January 06, 2005
These things are not the same
My thoughts on the Chinese Government's inadequate response to the tsunami crisis has generated some debate. One commenter said my comments are an insult to the Chinese people. That's a common comeback when anyone makes a comment on China. The problem is it confuses two very different entities: the Chinese people and the Chinese Government. The Chinese people have been very generous in donating to tsunami relief. The Chinese Government, while starting to catch up, has been slow in offering aid and assistance and have squandered a chance to lead the way in responding to the disaster and assert its role as a regional power.
This is an important point and I'm going to repeat it. The Chinese people are not the same thing as the Chinese Government. Attacking the Government is not a sleight on the Chinese people. While the CCP says it is the sole representative of all Chinese, the truth is that it is not. It's a crucial distinction.posted by Simon on 01.06.05 at 11:04 AM in the
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Very important distinction. Governments may or may not worry about geo-political image/fallout/roles/whatever but the pizza delivery guy, the hardware clerk, and the office receptionist who are writing checks for any amount they can are not concerned with that crap in the least. They just want to help. And for all the right reasons.posted by: Rob on 01.06.05 at 12:12 PM [permalink]
Of course we can all agree that this is a very important distinction. The Chinese government is not the same as the Chinese people and doesn't necessarily speak for all of them at the same time or even promote their interests in the best ways. The same can be said of all governments everywhere in all time periods.
But the statistics I posted on my website listed money pledged by the government. Just glancing at the statistics you posted in your "Smoke on the Water" piece, it seems that in China the government contributions are more substantial than those coming from individuals (save Hong Kong of course).
So I'm afraid we'll have to agree to disagree here, Simon. I see no point in lambasting the government about this, especially when all of us--realistically--do not feel comfortable with Chinese influence in the region growing anyway.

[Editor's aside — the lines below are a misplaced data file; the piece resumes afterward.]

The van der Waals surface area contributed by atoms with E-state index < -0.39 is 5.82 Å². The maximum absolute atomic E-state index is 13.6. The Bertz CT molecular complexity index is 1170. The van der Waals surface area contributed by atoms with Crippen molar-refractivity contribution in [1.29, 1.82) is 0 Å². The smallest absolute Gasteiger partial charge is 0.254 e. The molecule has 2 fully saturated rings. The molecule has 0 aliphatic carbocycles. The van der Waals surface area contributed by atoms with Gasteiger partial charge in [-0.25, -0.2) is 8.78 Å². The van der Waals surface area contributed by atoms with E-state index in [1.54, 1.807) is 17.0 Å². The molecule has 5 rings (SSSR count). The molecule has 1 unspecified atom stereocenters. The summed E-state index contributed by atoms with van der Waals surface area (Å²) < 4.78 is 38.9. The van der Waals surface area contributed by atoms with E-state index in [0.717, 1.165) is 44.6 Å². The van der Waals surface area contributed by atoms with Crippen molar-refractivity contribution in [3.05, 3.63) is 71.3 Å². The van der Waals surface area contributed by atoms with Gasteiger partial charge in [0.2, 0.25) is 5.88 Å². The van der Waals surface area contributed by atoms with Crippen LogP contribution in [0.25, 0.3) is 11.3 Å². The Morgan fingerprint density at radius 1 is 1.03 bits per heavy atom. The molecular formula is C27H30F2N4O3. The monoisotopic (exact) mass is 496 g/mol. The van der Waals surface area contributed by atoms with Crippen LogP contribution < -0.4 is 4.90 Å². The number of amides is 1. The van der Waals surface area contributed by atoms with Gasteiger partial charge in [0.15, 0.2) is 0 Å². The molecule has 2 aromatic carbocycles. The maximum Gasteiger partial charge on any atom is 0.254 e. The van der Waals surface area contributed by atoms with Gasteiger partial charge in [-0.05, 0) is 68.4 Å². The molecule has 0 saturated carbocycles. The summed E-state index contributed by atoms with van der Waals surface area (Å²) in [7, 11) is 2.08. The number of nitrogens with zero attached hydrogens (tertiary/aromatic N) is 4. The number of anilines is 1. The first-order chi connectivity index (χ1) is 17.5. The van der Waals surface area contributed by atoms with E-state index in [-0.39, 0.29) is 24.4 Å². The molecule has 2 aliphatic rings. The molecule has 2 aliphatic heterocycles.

I still think that after all this initial grandstanding dies down, and the people of the affected regions begin the long process of recovery (I've seen reports saying this will take many years), they'll need to figure out where to spend this huge pile of money everyone from all over the world has donated. How do you think it will be spent? Personally I think China will be supplying the relief effort in the years to come and that only then will we be able to see the full picture of their contribution.posted by: Matt Waters on 01.06.05 at 04:24 PM [permalink]
simon, thks for making the clarification. i fully understand the difference between the people and the government, especially in country like china. that's the reason i only refer "part of your post" to as an "insult". in this case, chinese people (including many firms and non-profit organizations) took the initiatives, therefore i see it more like an aid from chinese people rather than from the government.posted by: bingfeng on 01.06.05 at 10:33 PM [permalink]
simon, thks for making the clarification. i fully understand the difference between the people and the government, especially in country like china. that's the reason i only refer "part of your post" as an "insult". in this case, chinese people (including many firms and non-profit organizations) took the initiatives, therefore i see it more like an aid from chinese people rather than from the government.posted by: bingfeng on 01.06.05 at 10:33 PM [permalink]
99% of all this "money" has only been PLEDGED. Not donated, PLEDGED. That means that most of it will never actually change hands. Easy to pledge, hard to give.posted by: Lei Ming on 01.09.05 at 08:49 AM [permalink]